CofE Eucharist - baptised but not confirmed.(29 Posts)
I've only recently started to go to church after spending the majority of my adult life as a pretty militant athiest. When I fist went I didn't realise there were rules about holy communion so I just had it, but the priest quickly realised that I wasn't confirmed and said I could go up for a blessing. I've visited a few churches near me and they all do the same. I have been bapitsed.
The priest offered to allow me to attend confirmation classes and get confirmed this easter, knowing full well I'm not sure whether Jesus was the son of God....why would you confirm a confused agnostic?? It appears holy communion is a very sacred thing you can only have if you're confirmed but confirmation is apparently a throw away thing if they will confirm anyone!
It has really put me off, I feel very left out when everyone else goes up. Because I love it. I absolutely love it. I feel less empty, it fills such a need in me, its my favorite part. I even find myself going to cathedrals (like St Pauls) where I can have it in peace :/ Am I being disrespectful by doing this?
I don't understand the whole thing.
In our church (Anglican) the vicar invites anyone who loves the lord and accepts Jesus as their saviour to receive communion, but we are a fairly relaxed "low" church. On maundy Thursday we had a ceremony where we each gave communion (naan bread) to the person next to us, which was very special.
I think churches vary a lot in how they deal with communion, some high c of e churches are almost like Catholic churches.
With regards to confirmation, the classes may be a good start to help you explore your beliefs, you don't actually have to get confirmed if you don't feel ready. Also, something like the alpha course may be helpful too.
I'm from a higher end of middle of the road church if that makes any sense.
The key sacrament is baptism and you can receive communion as long as you intend to seek confirmation. I did for a year when I was at university and had missed the annual confirmation bunfight.
Why not go on a confirmation course and see where it leads to. Faith is a journey rather than a destination.
I agree with PPs who suggested doing the confirmation course. It's a fairly long period of time, at the end you will think carefully about whether you are able to make the commitment of confirmation.
BTW the church will confirm anyone, on proviso that they understand the commitment they are making and are willing to make that commitment. So it would be very much up to you if you felt sincere in your desire to be confirmed.
Finally, one of my favourite bible quotes:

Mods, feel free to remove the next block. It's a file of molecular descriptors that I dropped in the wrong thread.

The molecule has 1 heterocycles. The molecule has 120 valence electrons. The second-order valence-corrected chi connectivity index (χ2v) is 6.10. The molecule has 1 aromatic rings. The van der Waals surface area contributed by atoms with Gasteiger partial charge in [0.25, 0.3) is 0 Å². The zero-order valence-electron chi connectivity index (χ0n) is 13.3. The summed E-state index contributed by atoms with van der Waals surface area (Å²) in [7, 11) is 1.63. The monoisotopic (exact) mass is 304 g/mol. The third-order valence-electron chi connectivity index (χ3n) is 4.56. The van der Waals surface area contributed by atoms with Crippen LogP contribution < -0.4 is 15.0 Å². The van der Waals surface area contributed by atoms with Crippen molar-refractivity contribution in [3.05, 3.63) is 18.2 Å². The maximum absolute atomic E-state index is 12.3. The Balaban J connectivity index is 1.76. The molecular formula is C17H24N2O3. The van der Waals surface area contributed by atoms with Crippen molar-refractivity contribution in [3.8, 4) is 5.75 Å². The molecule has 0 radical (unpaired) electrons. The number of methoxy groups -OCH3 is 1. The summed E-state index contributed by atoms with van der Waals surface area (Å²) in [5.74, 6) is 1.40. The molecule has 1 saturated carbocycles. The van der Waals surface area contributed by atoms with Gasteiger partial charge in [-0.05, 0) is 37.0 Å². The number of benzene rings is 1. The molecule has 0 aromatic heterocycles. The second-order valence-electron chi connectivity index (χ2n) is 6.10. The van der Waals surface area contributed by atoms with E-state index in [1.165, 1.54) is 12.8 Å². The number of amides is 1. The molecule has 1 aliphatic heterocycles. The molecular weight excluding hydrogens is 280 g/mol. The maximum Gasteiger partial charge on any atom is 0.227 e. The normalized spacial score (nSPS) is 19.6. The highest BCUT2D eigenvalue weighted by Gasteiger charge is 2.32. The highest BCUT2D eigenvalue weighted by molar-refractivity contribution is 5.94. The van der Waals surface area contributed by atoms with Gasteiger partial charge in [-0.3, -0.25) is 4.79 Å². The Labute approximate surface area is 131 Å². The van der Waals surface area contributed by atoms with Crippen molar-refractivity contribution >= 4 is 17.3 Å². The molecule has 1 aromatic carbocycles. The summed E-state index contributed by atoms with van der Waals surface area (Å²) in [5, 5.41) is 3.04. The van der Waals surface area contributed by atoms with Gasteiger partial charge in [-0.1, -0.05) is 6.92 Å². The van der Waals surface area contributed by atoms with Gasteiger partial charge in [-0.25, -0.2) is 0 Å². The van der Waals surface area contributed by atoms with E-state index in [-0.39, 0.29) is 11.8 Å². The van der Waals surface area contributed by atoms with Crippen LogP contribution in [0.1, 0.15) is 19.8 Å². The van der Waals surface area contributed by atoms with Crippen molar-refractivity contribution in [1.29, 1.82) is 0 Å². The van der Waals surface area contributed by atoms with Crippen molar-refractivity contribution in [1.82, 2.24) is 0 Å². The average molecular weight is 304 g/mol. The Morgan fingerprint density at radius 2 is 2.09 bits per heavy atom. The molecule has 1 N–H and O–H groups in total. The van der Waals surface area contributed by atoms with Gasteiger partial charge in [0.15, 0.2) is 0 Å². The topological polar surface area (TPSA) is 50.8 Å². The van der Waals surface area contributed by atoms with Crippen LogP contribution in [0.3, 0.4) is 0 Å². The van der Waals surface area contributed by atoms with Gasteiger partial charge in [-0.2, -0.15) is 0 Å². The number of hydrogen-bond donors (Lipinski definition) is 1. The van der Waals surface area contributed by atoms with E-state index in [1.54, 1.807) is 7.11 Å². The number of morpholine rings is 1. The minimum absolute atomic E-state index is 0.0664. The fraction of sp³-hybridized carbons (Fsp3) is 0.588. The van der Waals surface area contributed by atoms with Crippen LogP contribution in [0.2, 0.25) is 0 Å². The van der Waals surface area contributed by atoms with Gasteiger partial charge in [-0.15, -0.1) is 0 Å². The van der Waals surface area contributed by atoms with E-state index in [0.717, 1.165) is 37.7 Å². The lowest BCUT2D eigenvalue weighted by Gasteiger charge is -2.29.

Lord, I believe; help thou mine unbelief (Mark 9.24)
It does make sense to go on a course - either the confirmation one you were offered, or even something like an Alpha course elsewhere. By starting the course, you are not committing to being confirmed, you are committing to finding out if it is for you.
However, it does vary from Church to Church. I go to a Methodist Church and the minister makes a real point that there is no barrier to receiving communion other than loving the Lord. Some Anglican Churches are like this, others are not.
I've always considered our church pretty high (we have both smells and bells), with some catholic practices. But as for communion, we practise an open table, where anyone who attends another church can take communion, as can anyone who feels so inclined that day. I'm no expert but I think it's an increasingly common practice. I was reading the other day about more churches practising 'radical hospitality', and it feels to me an extension of this.
I always go up for a blessing. I was raised in a religiously hybrid family (an Anglican and a non-practising Jew and a Quaker Jewish granny) and feel uncomfortable taking part in communion as a practice.
Although I attend church partly through necessity (I'm a choirgirl's mum), I've begun to look forward to my Sunday mornings (and occasional evenings).
The point of confirmation is that you make your own statement of belief, in the form of the creed.
So it isn't that they will confirm "anyone" but rather they will confirm those who make this vow. And confirmation is a sacrament.
I very much agree with greenheart that faith is a journey. I think you might really benefit from going on a course; either the confirmation course offered or another course in another church you feel you would trust. It's a great way to explore faith. It seems you're experiencing something profound in the Eucharist, something at a deeper level than you can understand and many of us understand that. At my church we welcome anyone who loves the Lord, we don't specify the confirmed but do encourage confirmation for people who want to go forward and take that step. I don't think you're unreasonable for going to different churches to receive communion, the fact that you are obviously meeting with God in the depth of that is compelling you to seek that which is wonderful. There is nothing wrong with that; it's a stage along the journey you are following and doesn't mean you have to go one way or the other.
I'm Catholic and I was baptised, made my first confession, first holy communion and confirmation.
I thought you had to have made your communion in order to receive it in church?